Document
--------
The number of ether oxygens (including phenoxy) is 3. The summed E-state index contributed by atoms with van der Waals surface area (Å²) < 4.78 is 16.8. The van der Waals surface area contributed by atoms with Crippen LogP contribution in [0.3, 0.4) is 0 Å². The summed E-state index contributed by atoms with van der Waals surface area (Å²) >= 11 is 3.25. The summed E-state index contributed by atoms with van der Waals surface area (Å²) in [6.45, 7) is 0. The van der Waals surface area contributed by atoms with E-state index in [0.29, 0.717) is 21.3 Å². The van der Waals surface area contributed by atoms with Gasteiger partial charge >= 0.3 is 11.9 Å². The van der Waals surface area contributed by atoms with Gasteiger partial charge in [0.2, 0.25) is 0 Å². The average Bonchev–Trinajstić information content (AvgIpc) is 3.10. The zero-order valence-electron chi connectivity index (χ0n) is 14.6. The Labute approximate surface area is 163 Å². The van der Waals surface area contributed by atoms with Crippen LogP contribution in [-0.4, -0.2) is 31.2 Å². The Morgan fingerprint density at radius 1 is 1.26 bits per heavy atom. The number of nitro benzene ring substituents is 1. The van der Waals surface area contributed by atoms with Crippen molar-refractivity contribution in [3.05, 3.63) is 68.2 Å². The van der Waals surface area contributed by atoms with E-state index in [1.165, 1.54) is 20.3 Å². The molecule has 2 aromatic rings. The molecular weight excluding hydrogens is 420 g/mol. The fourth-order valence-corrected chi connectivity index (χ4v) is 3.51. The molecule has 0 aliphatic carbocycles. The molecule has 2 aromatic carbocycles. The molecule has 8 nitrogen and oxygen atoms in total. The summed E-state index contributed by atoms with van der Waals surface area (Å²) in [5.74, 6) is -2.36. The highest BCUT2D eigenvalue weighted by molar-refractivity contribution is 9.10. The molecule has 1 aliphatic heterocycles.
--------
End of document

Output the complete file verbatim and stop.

The number of ether oxygens (including phenoxy) is 3. The summed E-state index contributed by atoms with van der Waals surface area (Å²) < 4.78 is 16.8. The van der Waals surface area contributed by atoms with Crippen LogP contribution in [0.3, 0.4) is 0 Å². The summed E-state index contributed by atoms with van der Waals surface area (Å²) >= 11 is 3.25. The summed E-state index contributed by atoms with van der Waals surface area (Å²) in [6.45, 7) is 0. The van der Waals surface area contributed by atoms with E-state index in [0.29, 0.717) is 21.3 Å². The van der Waals surface area contributed by atoms with Gasteiger partial charge >= 0.3 is 11.9 Å². The van der Waals surface area contributed by atoms with Gasteiger partial charge in [0.2, 0.25) is 0 Å². The average Bonchev–Trinajstić information content (AvgIpc) is 3.10. The zero-order valence-electron chi connectivity index (χ0n) is 14.6. The Labute approximate surface area is 163 Å². The van der Waals surface area contributed by atoms with Crippen LogP contribution in [-0.4, -0.2) is 31.2 Å². The Morgan fingerprint density at radius 1 is 1.26 bits per heavy atom. The number of nitro benzene ring substituents is 1. The van der Waals surface area contributed by atoms with Crippen molar-refractivity contribution in [3.05, 3.63) is 68.2 Å². The van der Waals surface area contributed by atoms with E-state index in [1.165, 1.54) is 20.3 Å². The molecule has 2 aromatic rings. The molecular weight excluding hydrogens is 420 g/mol. The fourth-order valence-corrected chi connectivity index (χ4v) is 3.51. The molecule has 0 aliphatic carbocycles. The molecule has 2 aromatic carbocycles. The molecule has 8 nitrogen and oxygen atoms in total. The summed E-state index contributed by atoms with van der Waals surface area (Å²) in [5.74, 6) is -2.36. The highest BCUT2D eigenvalue weighted by molar-refractivity contribution is 9.10. The molecule has 1 aliphatic heterocycles.